We all have our “pet peeves” – those tiny aspects of life that drive us, privately, bananas. English author Delphine Woods (who has written a decidedly British novel – Footsteps in the Ocean – that is quite a good read) has one…
View this post on Instagram
I have no photo for today’s #igwritersoct challenge for pet peeve, so instead, here is a pic of the view from the top of Conwy Castle which we visited yesterday. It was cold but absolutely beautiful! . . My pet peeve for writing is using American spellings in books by and about the English/British. . #petpeeves #conwy #conwycastle #dayout #authorsofinstagram #writersofinstagram
…It is American-English coming out of the mouths of British characters.
As an, ahem, American who writes some British characters, I could not resist a comment:
It is also possible an American writer just may not realize – or, as the British say, realise – that there is a British-English expression for something often “ordinary” that they as an American are trying to describe. It is a tricky business. And with any book now immediately available globally, oversights, sloppiness, or just plain ignorance, may jump up from a page and irritate you as a reader.
So writers now must be extra-vigilant. While I was writing Passports, I recall being warned by several British who were proofreading the draft that I had inadvertently expressed myself in a British style at times mixed with its American style most of the time. I was doing so not in dialogue, but in the narrator.
I went back through the draft and made a concerted effort to make certain the narrator was only in American. Thus while I write a “narrator” in “American” in my books, the speech coming from British characters is also “British” to the point you would probably read that he or she “says,” for example, “labour” and not the American version, “labor.”
The Oxford English Dictionary has an extensive list of British words and their American equivalents. I’ve pulled out a choice few “Britishisms” and put the American equivalent next to it below in parentheses. As an American you may see some “Britishisms” on that list you may never have before encountered:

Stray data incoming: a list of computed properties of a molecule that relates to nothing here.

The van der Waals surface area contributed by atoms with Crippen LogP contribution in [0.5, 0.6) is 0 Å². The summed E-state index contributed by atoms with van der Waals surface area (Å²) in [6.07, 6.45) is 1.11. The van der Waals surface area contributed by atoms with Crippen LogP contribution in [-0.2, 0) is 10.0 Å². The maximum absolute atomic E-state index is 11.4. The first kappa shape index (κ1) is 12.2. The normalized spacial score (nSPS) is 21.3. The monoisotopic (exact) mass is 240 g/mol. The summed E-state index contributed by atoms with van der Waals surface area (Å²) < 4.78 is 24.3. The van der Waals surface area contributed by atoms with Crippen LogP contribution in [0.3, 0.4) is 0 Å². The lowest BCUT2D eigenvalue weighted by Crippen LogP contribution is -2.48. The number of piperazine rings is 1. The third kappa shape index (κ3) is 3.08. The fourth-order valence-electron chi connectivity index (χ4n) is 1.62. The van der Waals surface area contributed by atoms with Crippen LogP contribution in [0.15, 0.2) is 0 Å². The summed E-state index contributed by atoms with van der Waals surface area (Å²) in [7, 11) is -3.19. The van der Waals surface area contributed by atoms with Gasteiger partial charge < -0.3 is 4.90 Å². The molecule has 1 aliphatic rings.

Blanket bath (sponge bath); cling film (plastic wrap); current account (checking account); engaged [of a phone] (busy); first floor (second floor); flyover (overpass); ground floor (first floor); hot flush (hot flash); lollypop lady [man] (crossing guard); naughts and crosses (tic-tac-toe); plain chocolate (dark chocolate); recorded delivery (certified mail); roundabout (traffic circle); shopping trolley (shopping cart); spring onion (scallion); tea towel (dish towel); trainers (sneakers); windscreen (windshield); worktop (countertop).
I have lived here in England for nearly two decades. There are still times I don’t understand a “Britishism” tossed at me in conversation. Or my English Mrs. will warn me if I have just said something not normally heard here: “You’re speaking American.”
If you are an American writing British characters, you have to be mindful. It is probably necessary to get a “British-American” dictionary. Seriously.
Did you catch it in that excerpt? In Passports, there is a British woman in that scene: “Natalie.” In it, she “says”… “practice” not “practise.”
It is over five years ago now since I wrote that, and I’ve written a few hundred thousand more words since. I don’t know for sure why I used the “c” and not the “s” for her there. Some might think that’s a mistake or oversight… and it could be.
However, as I look at it again, although the word is pronounced more or less similarly in Britain and in America, knowing me, it is entirely possible the “c” from “Natalie” may have been an attempt on my part to be a bit “too clever” about a difference in accent – to the point I may have even outsmarted myself.